Each year, the Patricelli Center for Social Entrepreneurship awards three $5,000 seed grants to fund the launch or early-stage growth of a project, program, or venture. Appalachian Scholar Project, run by Shingo Umehara ‘18, Kotaro Aoki ’16, Kaito Abe ‘15, and Eiko Otake, was one of last year’s winners. This is Shingo’s second report since receiving funding from the PCSE in February 2017. You can read his other report here.
After our first session, Delicious Movement in Tokyo ended in success, Kotaro Aoki (‘16) stayed in the larger Tokyo area and coordinated a second meeting, “What Is Modernity.” This event was more focused on academic discussion in comparison to our last series, so as to provide a space for more critically inclined mode of inquiry.
This two-hour session on a Saturday afternoon took place in a classroom in Freedom University, an institution that offers venues for those who want to host educational gatherings. To cover the fees, each participant contributed 10 dollars: a compromise between the issue of economic sustainability of the project and the general aim to make it accessible. This time, 17 people, ranging from high-school students to consultants in their fifties joined together to discuss modernity. As with past events, we saw some participants who are currently engaged in education. Below is a list of things we discussed in the class:
-Spirituality (brainstorm): religion, caring for emotional needs, meaning, God, god of the toilet, faith, depth, messages, mystery, invisible, not measurable, suspicious business
-Affluence and religion (discussion): sandwich model of religion — 3 classes (lower, middle, upper). If you are in the middle, there is a lot you can change on your own, at least economically. The incentive to believe in religion is not strong here, because you have control over your fate. For lower and upper classes, there is not much change they can make (economically speaking, the feeling that they’re stuck), and tend to have stronger needs for spirituality and religion.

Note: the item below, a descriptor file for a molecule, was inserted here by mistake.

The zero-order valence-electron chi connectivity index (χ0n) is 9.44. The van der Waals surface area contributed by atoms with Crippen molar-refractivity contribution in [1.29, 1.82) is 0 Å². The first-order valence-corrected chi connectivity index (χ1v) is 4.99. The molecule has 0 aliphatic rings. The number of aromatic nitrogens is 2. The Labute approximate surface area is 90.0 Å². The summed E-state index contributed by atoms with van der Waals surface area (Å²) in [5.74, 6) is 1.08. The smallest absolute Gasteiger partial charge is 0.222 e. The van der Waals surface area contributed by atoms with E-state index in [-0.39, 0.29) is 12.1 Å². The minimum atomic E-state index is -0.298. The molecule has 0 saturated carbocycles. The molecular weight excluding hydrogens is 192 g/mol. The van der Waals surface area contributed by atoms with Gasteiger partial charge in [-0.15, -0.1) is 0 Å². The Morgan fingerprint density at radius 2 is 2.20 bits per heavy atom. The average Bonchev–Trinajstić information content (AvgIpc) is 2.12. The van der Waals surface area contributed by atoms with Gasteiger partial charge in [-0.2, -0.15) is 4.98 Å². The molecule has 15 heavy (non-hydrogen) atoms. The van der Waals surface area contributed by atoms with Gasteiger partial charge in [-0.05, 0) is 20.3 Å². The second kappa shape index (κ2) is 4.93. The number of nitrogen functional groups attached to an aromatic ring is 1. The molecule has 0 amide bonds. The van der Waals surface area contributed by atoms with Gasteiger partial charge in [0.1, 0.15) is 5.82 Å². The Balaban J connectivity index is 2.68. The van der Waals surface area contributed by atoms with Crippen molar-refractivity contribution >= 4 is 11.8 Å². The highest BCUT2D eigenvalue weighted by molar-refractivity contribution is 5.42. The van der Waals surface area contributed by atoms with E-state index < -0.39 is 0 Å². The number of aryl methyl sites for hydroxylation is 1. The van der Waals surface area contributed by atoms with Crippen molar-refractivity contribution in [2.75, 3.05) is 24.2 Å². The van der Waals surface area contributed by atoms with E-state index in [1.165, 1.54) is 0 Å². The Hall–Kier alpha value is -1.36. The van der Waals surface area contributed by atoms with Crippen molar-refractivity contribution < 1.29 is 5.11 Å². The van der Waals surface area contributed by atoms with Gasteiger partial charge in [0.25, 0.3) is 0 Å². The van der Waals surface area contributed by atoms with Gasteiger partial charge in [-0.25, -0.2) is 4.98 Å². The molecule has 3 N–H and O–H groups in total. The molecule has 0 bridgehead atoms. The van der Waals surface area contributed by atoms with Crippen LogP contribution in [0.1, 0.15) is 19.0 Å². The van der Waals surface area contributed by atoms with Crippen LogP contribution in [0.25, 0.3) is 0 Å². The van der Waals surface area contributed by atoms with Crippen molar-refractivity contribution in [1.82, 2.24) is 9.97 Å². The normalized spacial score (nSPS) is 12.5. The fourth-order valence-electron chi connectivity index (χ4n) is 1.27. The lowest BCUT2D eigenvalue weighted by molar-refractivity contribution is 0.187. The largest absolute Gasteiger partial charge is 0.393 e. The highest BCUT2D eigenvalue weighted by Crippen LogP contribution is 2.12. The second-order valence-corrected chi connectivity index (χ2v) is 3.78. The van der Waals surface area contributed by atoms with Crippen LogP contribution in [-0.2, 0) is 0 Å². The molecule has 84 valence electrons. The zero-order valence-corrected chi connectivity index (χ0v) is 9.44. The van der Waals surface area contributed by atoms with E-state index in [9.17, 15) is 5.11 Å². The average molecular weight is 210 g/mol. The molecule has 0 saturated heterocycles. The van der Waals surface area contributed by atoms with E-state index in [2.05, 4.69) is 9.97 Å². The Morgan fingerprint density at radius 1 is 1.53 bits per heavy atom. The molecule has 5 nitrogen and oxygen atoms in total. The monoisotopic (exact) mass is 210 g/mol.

-Carl Jung: People have always needed, and will always need, a way to answer the question, “What is the meaning of my life?” The scientific revolution, the value of individuality, and the moral crisis of the World War, has undermined religion as a source for such answers. This spiritual problem may be the cause behind the increase in psychological diseases today.
-Central authority and afterwards (discussion): the book of Ecclesiastes is a good example of the human state without a central moral authority. Could it be that nihilism was always the latent human condition? Now things are decentralized thanks to the Internet, secularization, etc. but people are still looking for someone/something to tell them what’s good and bad.
-Self-regulating market and individualism: In the 18th century, with the rise of the self-regulating market doctrine (Adam Smith’s Wealth of Nations being the main force) and industrial revolution, societies in Europe and America transitioned to a more atomistic, individualistic form of the human association. In this modern era, people lost touch with the cyclical time (existential, as portrayed in Campbell’s Hero’s Journey diagram) and were forced to abide by the linear time (that of the economic time, an endless road of profit and loss). The central authority here is the economic rationality (pursuit of the maximum productivity as a whole and an individual player as pursuers of their best economic interests), which replaced a more organic mythical or religious worldview. And so what? We must create a voice of our own that tells us what is right and wrong, rather than depend on others. That is what Peter Sloterdijk in his You Must Change Your Life proclaims. Sloterdjiik is a German philosopher who advocates Anthropotechnics. We weren’t able to discuss this part in the class. You can read an article on this book here.
The class was a success, and has received positive feedback from the participants. We are looking forward to hosting further events both in the Tokyo and Osaka areas in the coming year. There were many voices that called for more space and opportunity for academic conversations. We hope to continue providing opportunities for those who are interested in experiencing non-traditional styles of learning. As we expand our project, we are looking into making more out of the communities of liberal-arts-graduates in these areas. Members that have experienced seminar style courses in the past, have played a huge role in invigorating discussions. We believe this is going to be a key in improving the scalability of our project; hopefully these participants who have experienced liberal arts education can in turn play the role of hosting similar events.